MORRIS – J.P. Watters has served as the Grundy County director of technology since 2004, but the nine-year county employee recently announced he is retiring from the position.
“I have a retirement option that surfaced and it’s a wonderful opportunity so I’m going to take it,” Watters said.
Watter’s last day was Friday.
The Grundy County Technology/Elections Committee met Friday night in a special meeting to discuss what will happen with the vacant position, but was unable to reveal any details about the future of the county’s technology department at the time.
“He’s always been here and we think we’ll probably see him around every once and a while,” said Ron Severson, Grundy County Board chairman. “I suspect that when the siren goes at two o’clock in the morning, [Watters] will probably walk in here.”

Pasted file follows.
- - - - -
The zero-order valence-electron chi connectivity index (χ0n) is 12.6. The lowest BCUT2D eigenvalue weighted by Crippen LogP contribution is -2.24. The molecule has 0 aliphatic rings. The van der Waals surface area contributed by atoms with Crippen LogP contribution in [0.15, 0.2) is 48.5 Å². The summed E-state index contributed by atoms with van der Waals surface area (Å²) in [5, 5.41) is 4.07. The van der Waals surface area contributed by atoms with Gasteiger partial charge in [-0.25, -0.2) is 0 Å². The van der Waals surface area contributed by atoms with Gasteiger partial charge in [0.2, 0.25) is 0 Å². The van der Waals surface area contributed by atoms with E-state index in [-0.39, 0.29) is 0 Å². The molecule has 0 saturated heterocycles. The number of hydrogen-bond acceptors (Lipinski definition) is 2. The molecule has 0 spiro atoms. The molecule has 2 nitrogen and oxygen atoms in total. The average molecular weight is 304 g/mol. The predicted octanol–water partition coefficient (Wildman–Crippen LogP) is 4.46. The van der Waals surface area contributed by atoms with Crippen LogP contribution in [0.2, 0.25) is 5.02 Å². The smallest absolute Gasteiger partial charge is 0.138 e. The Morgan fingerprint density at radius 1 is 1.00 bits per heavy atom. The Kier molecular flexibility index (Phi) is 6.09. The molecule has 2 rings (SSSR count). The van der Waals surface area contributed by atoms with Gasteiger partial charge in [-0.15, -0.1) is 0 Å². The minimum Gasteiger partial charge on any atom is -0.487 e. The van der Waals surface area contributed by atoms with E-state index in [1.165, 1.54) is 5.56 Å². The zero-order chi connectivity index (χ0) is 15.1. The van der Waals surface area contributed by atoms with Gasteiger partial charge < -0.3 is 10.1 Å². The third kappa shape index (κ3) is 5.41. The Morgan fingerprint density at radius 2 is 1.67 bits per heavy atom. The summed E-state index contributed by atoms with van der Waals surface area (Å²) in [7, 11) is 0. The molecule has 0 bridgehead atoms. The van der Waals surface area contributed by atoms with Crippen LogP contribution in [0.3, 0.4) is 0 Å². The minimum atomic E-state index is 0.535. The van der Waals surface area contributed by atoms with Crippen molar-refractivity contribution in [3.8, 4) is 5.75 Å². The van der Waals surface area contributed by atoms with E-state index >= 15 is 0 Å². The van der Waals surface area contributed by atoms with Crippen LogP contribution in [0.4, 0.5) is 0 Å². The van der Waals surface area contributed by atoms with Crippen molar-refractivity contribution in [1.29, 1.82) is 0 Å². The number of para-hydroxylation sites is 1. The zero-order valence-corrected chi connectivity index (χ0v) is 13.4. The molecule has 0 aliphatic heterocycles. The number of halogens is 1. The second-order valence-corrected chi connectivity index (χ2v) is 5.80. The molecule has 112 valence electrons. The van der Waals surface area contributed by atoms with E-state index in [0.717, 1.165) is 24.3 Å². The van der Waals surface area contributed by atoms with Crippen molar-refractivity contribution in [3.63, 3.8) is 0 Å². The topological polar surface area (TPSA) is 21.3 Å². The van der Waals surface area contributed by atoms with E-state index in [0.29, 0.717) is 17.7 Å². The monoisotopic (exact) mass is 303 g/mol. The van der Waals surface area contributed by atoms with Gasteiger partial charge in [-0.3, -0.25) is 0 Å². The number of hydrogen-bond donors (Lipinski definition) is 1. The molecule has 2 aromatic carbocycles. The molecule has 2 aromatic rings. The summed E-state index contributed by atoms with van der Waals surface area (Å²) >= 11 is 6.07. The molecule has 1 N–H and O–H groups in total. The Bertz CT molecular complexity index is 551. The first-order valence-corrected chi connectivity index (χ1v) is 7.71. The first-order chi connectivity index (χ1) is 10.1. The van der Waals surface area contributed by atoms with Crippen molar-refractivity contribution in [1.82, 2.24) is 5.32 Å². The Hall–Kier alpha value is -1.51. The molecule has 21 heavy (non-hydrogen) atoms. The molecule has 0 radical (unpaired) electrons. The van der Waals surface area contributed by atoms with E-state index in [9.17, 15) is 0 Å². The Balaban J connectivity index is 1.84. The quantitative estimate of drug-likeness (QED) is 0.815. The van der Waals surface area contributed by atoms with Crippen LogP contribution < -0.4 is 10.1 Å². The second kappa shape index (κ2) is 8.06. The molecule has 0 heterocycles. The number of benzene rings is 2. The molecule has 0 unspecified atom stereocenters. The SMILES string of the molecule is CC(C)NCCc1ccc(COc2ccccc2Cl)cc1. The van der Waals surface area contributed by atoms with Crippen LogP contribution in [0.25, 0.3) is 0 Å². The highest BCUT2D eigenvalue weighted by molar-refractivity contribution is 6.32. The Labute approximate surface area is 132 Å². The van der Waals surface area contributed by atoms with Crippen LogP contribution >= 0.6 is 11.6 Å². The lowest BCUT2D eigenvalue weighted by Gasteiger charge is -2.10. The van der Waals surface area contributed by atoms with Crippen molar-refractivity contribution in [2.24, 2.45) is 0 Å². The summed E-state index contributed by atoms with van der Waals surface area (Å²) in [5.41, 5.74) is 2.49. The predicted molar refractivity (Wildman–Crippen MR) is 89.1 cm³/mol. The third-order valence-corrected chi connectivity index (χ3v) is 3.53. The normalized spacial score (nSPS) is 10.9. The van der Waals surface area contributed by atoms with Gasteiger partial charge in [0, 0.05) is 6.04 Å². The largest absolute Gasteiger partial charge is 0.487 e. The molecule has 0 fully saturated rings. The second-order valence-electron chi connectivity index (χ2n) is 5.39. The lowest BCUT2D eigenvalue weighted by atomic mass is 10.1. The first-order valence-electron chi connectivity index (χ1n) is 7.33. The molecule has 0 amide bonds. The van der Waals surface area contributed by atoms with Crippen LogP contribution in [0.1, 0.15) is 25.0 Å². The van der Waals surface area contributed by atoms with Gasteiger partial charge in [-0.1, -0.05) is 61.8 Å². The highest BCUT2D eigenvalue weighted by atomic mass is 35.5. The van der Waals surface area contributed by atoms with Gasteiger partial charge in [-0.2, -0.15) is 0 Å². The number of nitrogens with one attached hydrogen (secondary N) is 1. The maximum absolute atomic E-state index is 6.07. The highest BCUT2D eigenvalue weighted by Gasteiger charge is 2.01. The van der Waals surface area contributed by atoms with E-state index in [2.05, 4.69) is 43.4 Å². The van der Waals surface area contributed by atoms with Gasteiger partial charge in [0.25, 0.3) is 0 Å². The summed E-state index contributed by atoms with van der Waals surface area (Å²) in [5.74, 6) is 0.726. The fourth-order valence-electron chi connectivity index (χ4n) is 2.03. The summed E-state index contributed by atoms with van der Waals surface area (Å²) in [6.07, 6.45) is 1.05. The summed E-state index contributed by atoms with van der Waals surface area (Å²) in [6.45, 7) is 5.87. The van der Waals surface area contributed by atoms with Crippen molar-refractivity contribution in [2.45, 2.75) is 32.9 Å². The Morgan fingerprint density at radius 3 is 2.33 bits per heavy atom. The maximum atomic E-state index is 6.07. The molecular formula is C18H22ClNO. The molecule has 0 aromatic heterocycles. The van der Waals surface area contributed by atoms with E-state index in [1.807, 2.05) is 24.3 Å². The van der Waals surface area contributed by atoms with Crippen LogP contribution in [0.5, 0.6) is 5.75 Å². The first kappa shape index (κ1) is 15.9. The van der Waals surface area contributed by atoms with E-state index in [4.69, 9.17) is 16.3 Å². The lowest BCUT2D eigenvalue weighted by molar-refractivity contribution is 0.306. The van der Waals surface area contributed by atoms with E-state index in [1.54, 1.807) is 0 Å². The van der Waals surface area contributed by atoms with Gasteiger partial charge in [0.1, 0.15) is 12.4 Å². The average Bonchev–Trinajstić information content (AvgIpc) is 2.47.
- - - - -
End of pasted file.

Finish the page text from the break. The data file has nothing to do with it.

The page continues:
The committee will recommend a plan for the position to the Personnel Committee at a future meeting. The Personnel Committee will review the plan and make further recommendations to the full county board.
Severson said it will be a few months before any action is taken in regards to the position. Until then, Severson said the current technology department employees will “step up” and bear the extra workload.
Watters said he has full confidence in the technology department’s ability to continue without him.
“I believe the staff has a good plan, and the board, of course, has the final plan,” Watters said
In 1997, Watters began his career with the county as a contractor for the late Sheriff James Olson, but transitioned to Director of Technology in 2004. During that time, Watters maintained and improved the county’s computing systems and assisted with elections, taxes and vital records.
“Basically, if the computers had wires on them, we were responsible to make them function,” Watters said. “We took it from computers with dial-up Internet to a corporate network with servers.”
Before working with the county, Watters owned a wireless company and had a 20-year career with ComEd.
Watters said he had a positive experience while he was at the county.
“It’s a wonderful place. The best asset is the people,” Watters said. “We have a great group of elected officials that work well together.”